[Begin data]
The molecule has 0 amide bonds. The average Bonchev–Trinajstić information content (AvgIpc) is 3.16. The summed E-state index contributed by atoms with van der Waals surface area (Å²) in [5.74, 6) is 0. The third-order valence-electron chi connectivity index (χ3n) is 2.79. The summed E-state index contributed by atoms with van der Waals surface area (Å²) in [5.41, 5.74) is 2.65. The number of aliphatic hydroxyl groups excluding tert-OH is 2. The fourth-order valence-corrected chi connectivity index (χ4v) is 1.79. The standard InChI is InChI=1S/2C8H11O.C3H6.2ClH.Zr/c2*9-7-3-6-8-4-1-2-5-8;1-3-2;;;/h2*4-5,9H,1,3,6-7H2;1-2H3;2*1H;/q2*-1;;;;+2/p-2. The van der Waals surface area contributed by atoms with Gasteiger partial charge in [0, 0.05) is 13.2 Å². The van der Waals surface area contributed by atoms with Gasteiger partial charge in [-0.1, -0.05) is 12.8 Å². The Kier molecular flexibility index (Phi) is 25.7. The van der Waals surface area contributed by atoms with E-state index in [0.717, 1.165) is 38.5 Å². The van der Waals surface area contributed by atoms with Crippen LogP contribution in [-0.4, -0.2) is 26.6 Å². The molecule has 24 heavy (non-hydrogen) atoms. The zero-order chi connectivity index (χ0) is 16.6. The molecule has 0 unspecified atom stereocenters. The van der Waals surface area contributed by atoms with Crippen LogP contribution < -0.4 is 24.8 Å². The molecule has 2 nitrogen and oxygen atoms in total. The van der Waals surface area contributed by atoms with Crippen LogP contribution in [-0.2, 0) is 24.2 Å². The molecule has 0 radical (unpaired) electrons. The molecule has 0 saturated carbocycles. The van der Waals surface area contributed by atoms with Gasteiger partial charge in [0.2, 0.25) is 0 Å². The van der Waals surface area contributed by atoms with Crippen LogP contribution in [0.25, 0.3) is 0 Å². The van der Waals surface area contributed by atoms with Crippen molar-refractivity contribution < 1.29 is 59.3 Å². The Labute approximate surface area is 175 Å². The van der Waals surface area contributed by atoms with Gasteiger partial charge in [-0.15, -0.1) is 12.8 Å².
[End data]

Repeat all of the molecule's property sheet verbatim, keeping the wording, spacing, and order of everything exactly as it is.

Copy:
The molecule has 0 amide bonds. The average Bonchev–Trinajstić information content (AvgIpc) is 3.16. The summed E-state index contributed by atoms with van der Waals surface area (Å²) in [5.74, 6) is 0. The third-order valence-electron chi connectivity index (χ3n) is 2.79. The summed E-state index contributed by atoms with van der Waals surface area (Å²) in [5.41, 5.74) is 2.65. The number of aliphatic hydroxyl groups excluding tert-OH is 2. The fourth-order valence-corrected chi connectivity index (χ4v) is 1.79. The standard InChI is InChI=1S/2C8H11O.C3H6.2ClH.Zr/c2*9-7-3-6-8-4-1-2-5-8;1-3-2;;;/h2*4-5,9H,1,3,6-7H2;1-2H3;2*1H;/q2*-1;;;;+2/p-2. The van der Waals surface area contributed by atoms with Gasteiger partial charge in [0, 0.05) is 13.2 Å². The van der Waals surface area contributed by atoms with Gasteiger partial charge in [-0.1, -0.05) is 12.8 Å². The Kier molecular flexibility index (Phi) is 25.7. The van der Waals surface area contributed by atoms with E-state index in [0.717, 1.165) is 38.5 Å². The van der Waals surface area contributed by atoms with Crippen LogP contribution in [-0.4, -0.2) is 26.6 Å². The molecule has 24 heavy (non-hydrogen) atoms. The zero-order chi connectivity index (χ0) is 16.6. The molecule has 0 unspecified atom stereocenters. The van der Waals surface area contributed by atoms with Crippen LogP contribution < -0.4 is 24.8 Å². The molecule has 2 nitrogen and oxygen atoms in total. The van der Waals surface area contributed by atoms with Crippen LogP contribution in [-0.2, 0) is 24.2 Å². The molecule has 0 radical (unpaired) electrons. The molecule has 0 saturated carbocycles. The van der Waals surface area contributed by atoms with Gasteiger partial charge in [0.2, 0.25) is 0 Å². The van der Waals surface area contributed by atoms with Crippen LogP contribution in [0.25, 0.3) is 0 Å². The van der Waals surface area contributed by atoms with Crippen molar-refractivity contribution < 1.29 is 59.3 Å². The Labute approximate surface area is 175 Å². The van der Waals surface area contributed by atoms with Gasteiger partial charge in [-0.15, -0.1) is 12.8 Å².